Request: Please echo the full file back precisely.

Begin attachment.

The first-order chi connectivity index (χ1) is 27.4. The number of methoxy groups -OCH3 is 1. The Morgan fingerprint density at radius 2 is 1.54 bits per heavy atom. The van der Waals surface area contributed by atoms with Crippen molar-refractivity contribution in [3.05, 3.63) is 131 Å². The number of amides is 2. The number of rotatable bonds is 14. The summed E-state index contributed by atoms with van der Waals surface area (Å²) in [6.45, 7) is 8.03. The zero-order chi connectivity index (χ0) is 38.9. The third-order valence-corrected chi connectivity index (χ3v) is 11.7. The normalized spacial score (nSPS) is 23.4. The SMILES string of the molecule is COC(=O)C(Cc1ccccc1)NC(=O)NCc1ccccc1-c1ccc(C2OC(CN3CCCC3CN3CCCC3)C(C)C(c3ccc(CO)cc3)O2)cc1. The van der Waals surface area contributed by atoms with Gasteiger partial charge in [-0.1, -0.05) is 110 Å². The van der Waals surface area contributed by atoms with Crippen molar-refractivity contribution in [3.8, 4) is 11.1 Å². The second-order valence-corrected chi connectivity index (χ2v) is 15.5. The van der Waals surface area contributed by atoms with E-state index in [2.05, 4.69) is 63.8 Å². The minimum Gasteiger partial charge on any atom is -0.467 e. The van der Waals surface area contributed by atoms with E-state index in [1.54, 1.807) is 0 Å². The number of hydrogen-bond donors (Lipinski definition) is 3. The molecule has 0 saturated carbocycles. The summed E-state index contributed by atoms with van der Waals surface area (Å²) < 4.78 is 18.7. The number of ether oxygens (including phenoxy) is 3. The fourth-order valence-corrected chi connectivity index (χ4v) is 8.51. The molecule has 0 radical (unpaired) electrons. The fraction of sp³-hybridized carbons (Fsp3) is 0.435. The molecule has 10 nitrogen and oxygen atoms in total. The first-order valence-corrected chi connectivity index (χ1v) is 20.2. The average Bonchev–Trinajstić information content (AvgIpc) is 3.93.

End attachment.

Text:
The first-order chi connectivity index (χ1) is 27.4. The number of methoxy groups -OCH3 is 1. The Morgan fingerprint density at radius 2 is 1.54 bits per heavy atom. The van der Waals surface area contributed by atoms with Crippen molar-refractivity contribution in [3.05, 3.63) is 131 Å². The number of amides is 2. The number of rotatable bonds is 14. The summed E-state index contributed by atoms with van der Waals surface area (Å²) in [6.45, 7) is 8.03. The zero-order chi connectivity index (χ0) is 38.9. The third-order valence-corrected chi connectivity index (χ3v) is 11.7. The normalized spacial score (nSPS) is 23.4. The SMILES string of the molecule is COC(=O)C(Cc1ccccc1)NC(=O)NCc1ccccc1-c1ccc(C2OC(CN3CCCC3CN3CCCC3)C(C)C(c3ccc(CO)cc3)O2)cc1. The van der Waals surface area contributed by atoms with Gasteiger partial charge in [-0.1, -0.05) is 110 Å². The van der Waals surface area contributed by atoms with Crippen molar-refractivity contribution in [3.8, 4) is 11.1 Å². The second-order valence-corrected chi connectivity index (χ2v) is 15.5. The van der Waals surface area contributed by atoms with E-state index in [2.05, 4.69) is 63.8 Å². The minimum Gasteiger partial charge on any atom is -0.467 e. The van der Waals surface area contributed by atoms with E-state index in [1.54, 1.807) is 0 Å². The number of hydrogen-bond donors (Lipinski definition) is 3. The molecule has 0 saturated carbocycles. The summed E-state index contributed by atoms with van der Waals surface area (Å²) < 4.78 is 18.7. The number of ether oxygens (including phenoxy) is 3. The fourth-order valence-corrected chi connectivity index (χ4v) is 8.51. The molecule has 0 radical (unpaired) electrons. The fraction of sp³-hybridized carbons (Fsp3) is 0.435. The molecule has 10 nitrogen and oxygen atoms in total. The first-order valence-corrected chi connectivity index (χ1v) is 20.2. The average Bonchev–Trinajstić information content (AvgIpc) is 3.93.